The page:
Descriptive statistics, Pearson correlation, reliability, and factor analyses were conducted for all scales. Hierarchical multivariate regression, mediation, and moderation analyses were also performed. Because of a multivariate normality issue as shown by Doornik-Hansen's31 test (P < 0.001), robust regression was used.27 Statistical analyses were conducted using Stata/IC 12 (Stata Corp, College Station, Texas).32

Ethical Considerations

The study received institutional review board approval from the University of Wisconsin Oshkosh (protocol no. E21-35). The cover letter served as the informed consent document. It explained the risks and benefits and that participation was voluntary and anonymous. Consent was implied if the nurse chose to return the survey.


Participant Characteristics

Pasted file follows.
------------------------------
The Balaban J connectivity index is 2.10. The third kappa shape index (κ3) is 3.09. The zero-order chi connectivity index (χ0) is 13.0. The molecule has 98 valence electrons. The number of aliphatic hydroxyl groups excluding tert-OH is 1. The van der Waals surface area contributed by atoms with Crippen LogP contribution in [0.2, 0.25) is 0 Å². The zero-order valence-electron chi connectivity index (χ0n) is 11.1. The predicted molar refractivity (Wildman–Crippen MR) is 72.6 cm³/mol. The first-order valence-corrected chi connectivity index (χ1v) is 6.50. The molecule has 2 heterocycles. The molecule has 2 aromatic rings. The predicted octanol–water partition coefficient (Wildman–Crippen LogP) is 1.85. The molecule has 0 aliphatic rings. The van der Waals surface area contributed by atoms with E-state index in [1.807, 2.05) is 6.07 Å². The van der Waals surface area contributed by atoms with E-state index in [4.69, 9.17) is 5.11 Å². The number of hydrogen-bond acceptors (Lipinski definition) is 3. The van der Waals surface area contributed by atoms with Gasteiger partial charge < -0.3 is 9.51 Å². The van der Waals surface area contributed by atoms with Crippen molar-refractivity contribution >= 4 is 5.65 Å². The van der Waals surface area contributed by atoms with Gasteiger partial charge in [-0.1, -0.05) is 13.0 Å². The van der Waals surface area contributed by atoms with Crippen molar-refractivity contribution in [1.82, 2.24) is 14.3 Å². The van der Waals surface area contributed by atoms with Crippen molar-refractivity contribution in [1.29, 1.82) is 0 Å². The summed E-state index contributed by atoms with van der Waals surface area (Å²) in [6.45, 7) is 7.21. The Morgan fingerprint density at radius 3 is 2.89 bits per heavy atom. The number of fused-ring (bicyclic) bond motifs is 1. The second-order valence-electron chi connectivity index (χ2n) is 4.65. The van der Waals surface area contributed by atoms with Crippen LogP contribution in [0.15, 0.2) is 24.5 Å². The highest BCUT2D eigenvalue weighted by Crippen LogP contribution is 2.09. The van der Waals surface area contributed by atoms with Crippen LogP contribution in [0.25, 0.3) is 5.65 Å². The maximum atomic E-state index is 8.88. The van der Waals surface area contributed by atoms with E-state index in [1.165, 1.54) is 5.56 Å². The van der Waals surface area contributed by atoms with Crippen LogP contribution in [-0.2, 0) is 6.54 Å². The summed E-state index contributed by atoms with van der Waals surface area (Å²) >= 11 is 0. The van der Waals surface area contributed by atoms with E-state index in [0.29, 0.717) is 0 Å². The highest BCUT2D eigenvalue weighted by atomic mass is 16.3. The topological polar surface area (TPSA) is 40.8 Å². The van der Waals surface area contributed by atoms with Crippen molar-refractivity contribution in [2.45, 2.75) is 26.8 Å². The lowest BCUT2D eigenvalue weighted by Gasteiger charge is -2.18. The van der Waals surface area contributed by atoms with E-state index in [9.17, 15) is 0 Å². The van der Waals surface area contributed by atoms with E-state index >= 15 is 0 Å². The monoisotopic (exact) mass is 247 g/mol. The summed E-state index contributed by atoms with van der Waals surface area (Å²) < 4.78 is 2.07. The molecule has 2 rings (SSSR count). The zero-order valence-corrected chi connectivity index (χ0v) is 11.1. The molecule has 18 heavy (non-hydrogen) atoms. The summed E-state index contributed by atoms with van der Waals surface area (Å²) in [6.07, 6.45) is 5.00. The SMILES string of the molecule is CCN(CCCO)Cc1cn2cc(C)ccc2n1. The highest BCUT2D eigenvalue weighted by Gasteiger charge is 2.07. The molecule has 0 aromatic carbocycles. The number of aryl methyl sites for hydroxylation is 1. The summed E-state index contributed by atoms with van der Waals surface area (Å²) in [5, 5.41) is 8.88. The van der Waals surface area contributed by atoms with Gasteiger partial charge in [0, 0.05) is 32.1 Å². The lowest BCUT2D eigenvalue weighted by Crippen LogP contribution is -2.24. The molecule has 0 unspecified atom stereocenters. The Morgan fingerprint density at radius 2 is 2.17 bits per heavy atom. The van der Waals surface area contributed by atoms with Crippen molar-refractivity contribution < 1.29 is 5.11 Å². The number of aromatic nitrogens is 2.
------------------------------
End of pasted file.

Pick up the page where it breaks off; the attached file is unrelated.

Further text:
RNs were predominantly White (98%) and female (76%). Approximately 41% were in the age group (≥54 years). RNs (80%) had a nurse as their immediate supervisor; worked primarily in hospitals (48%), mainly in non-for-profit sector facilities (56%); and were employed in their facility for ≥10 years (45%). RNs practiced full-time (63%) with 54% working between 20 nd39 hours and 38% working 40 hours or more per week. RNs (39%) practiced in large urban/metropolitan areas.

Descriptive Statistics and Pearson Correlation Analysis

Table 1 shows that the mean frequency of bullying was low (mean, 1.67 [SD, 0.63]). RNs had a relatively high score on exhaustion (mean, 3.14 [SD, 0.73]) and nonparticipation (mean, 3.24 [SD, 0.98]). All antecedent variables were correlated significantly with exhaustion, the strongest being role overload (r = 0.73, P < 0.001), NAQ-R (r = −0.57, P < 0.001), and POS (r = −0.55, P < 0.001). Years as RN and type of facility were included as control variables to rule out alternative explanations; both had correlations with exhaustion (r = −0.16, P < 0.001) and (r = −0.20, P < 0.001), respectively.